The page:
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A brain teaser is a form of puzzle that requires thought to solve. It often requires thinking in unconventional ways with given constraints in mind; sometimes it also involves lateral thinking. Logic puzzles and riddles are specific types of brain teasers.
A brain teaser may also refer to an object. A brain teaser might be formed from wood, rope, metal, plastic, foam, or rubber. Brain teaser objects utilize many different problem solving skills. There are several categories of puzzles which are not limited to mathematical, kinesthetic, logical reasoning, and visual puzzles.
Metal, iron, wire, tavern, and rope puzzles are often referred to as disentanglement brain teasers. There are several types of wood brain teasers, such as interlocking, jigsaw, dyecut, and sequential.
- Q: If threehens lay three eggs in three days, how many eggs does a (statistical) hen lay in one day?
- A1: One third. (Note: 3 hens = 3 eggs / 3 days â†’ 3 hens = (3 / 3) (eggs / days) â†’ 1 hen = (1 / 3) (egg / days))
- A2: Zero or one (it's hard to lay a third of an egg).
One can argue about the answers of many brain teasers; in the given example with hens, one might claim that all the eggs in the question were laid in the first day, so the answer would be three.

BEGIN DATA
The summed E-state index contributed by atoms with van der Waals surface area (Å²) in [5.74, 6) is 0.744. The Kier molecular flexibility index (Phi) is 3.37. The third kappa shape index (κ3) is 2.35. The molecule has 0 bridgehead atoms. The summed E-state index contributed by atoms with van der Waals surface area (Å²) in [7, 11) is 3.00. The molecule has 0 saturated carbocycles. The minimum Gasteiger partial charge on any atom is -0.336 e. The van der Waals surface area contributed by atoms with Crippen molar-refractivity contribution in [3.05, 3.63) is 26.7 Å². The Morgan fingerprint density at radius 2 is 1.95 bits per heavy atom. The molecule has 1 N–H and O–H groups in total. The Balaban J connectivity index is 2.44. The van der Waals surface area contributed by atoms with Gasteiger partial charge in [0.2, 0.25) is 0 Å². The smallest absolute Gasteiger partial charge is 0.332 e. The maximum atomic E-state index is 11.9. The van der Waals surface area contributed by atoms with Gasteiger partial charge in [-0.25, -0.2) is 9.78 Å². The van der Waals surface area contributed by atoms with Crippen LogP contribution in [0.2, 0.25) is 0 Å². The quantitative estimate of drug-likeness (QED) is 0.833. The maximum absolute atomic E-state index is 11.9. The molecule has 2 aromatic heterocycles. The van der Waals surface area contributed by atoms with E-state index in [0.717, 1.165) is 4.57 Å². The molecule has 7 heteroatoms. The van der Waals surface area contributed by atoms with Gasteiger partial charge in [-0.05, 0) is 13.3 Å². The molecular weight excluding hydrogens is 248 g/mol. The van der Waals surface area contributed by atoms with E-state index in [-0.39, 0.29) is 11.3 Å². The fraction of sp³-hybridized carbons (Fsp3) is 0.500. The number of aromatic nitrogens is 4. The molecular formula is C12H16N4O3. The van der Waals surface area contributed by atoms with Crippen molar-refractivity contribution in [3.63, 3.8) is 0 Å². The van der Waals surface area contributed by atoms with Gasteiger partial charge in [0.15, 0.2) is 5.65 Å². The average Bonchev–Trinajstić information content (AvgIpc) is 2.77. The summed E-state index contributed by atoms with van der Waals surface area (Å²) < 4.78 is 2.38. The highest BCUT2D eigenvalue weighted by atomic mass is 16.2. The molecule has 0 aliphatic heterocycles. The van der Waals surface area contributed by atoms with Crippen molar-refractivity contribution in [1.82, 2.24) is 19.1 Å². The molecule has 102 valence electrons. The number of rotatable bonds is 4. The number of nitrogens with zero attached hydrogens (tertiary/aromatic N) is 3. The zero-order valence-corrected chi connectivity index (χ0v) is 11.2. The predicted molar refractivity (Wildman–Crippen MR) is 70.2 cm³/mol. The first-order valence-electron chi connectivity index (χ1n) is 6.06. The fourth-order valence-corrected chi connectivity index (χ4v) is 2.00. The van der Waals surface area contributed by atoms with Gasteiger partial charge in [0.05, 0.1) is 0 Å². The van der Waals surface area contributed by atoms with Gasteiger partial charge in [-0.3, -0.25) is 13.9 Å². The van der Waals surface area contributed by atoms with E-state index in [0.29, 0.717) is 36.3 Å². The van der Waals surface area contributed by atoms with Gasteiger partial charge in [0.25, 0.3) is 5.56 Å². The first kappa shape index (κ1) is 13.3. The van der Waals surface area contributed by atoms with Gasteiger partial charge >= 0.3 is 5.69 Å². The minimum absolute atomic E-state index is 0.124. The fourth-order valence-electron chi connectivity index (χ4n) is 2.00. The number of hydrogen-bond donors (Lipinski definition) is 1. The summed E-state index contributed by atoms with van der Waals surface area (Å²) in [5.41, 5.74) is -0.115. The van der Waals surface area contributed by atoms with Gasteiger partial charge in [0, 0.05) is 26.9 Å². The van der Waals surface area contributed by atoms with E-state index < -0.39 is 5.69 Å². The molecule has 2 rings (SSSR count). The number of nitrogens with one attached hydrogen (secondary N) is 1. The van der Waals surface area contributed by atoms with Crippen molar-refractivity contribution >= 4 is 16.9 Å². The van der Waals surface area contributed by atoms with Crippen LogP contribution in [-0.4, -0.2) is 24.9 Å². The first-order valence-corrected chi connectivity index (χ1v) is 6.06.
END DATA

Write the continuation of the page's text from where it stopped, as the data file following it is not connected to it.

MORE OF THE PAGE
- Q: Mary's father has five daughters: 1. Nana, 2. Nene, 3. Nini, 4. Nono. What is the name of the fifth daughter?
- A: Mary. The first four daughters all have names with the first 4 vowels, so if someone does not think about the question, they may say the name with the fifth vowel, Nunu. The answer was given at the beginning of the question (ie.'Mary's father has five...)
The difficulty of many brain teasers relies on a certain degree of fallacy in human intuitiveness. This is most common in brain teasers relating to conditional probability, because the casual human mind tends to consider absolute probability instead. As a result, controversial discussions emerge from such problems, the most famous probably being the Monty Hall problem. Another (simpler) example of such a brain teaser is given here:
- If we encounter someone with exactly two children, given that at least one of them is a boy, what is the probability that both of her children are boys?